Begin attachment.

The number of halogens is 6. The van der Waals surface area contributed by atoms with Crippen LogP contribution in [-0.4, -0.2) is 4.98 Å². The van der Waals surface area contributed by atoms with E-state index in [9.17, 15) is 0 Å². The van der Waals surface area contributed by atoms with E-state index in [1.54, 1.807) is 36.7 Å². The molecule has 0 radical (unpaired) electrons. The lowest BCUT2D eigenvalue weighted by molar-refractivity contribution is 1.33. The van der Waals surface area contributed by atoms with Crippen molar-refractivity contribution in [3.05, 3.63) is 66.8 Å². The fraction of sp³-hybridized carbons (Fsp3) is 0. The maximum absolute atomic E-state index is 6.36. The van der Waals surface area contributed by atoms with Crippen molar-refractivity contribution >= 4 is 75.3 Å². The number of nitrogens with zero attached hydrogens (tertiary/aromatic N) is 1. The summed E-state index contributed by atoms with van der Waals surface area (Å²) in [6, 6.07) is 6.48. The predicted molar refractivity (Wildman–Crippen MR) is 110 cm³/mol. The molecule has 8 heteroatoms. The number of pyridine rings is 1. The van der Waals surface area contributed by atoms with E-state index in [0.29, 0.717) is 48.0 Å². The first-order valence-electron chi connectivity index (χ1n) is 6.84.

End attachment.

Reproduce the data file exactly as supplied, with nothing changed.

The number of halogens is 6. The van der Waals surface area contributed by atoms with Crippen LogP contribution in [-0.4, -0.2) is 4.98 Å². The van der Waals surface area contributed by atoms with E-state index in [9.17, 15) is 0 Å². The van der Waals surface area contributed by atoms with E-state index in [1.54, 1.807) is 36.7 Å². The molecule has 0 radical (unpaired) electrons. The lowest BCUT2D eigenvalue weighted by molar-refractivity contribution is 1.33. The van der Waals surface area contributed by atoms with Crippen molar-refractivity contribution in [3.05, 3.63) is 66.8 Å². The fraction of sp³-hybridized carbons (Fsp3) is 0. The maximum absolute atomic E-state index is 6.36. The van der Waals surface area contributed by atoms with Crippen molar-refractivity contribution >= 4 is 75.3 Å². The number of nitrogens with zero attached hydrogens (tertiary/aromatic N) is 1. The summed E-state index contributed by atoms with van der Waals surface area (Å²) in [6, 6.07) is 6.48. The predicted molar refractivity (Wildman–Crippen MR) is 110 cm³/mol. The molecule has 8 heteroatoms. The number of pyridine rings is 1. The van der Waals surface area contributed by atoms with E-state index in [0.29, 0.717) is 48.0 Å². The first-order valence-electron chi connectivity index (χ1n) is 6.84.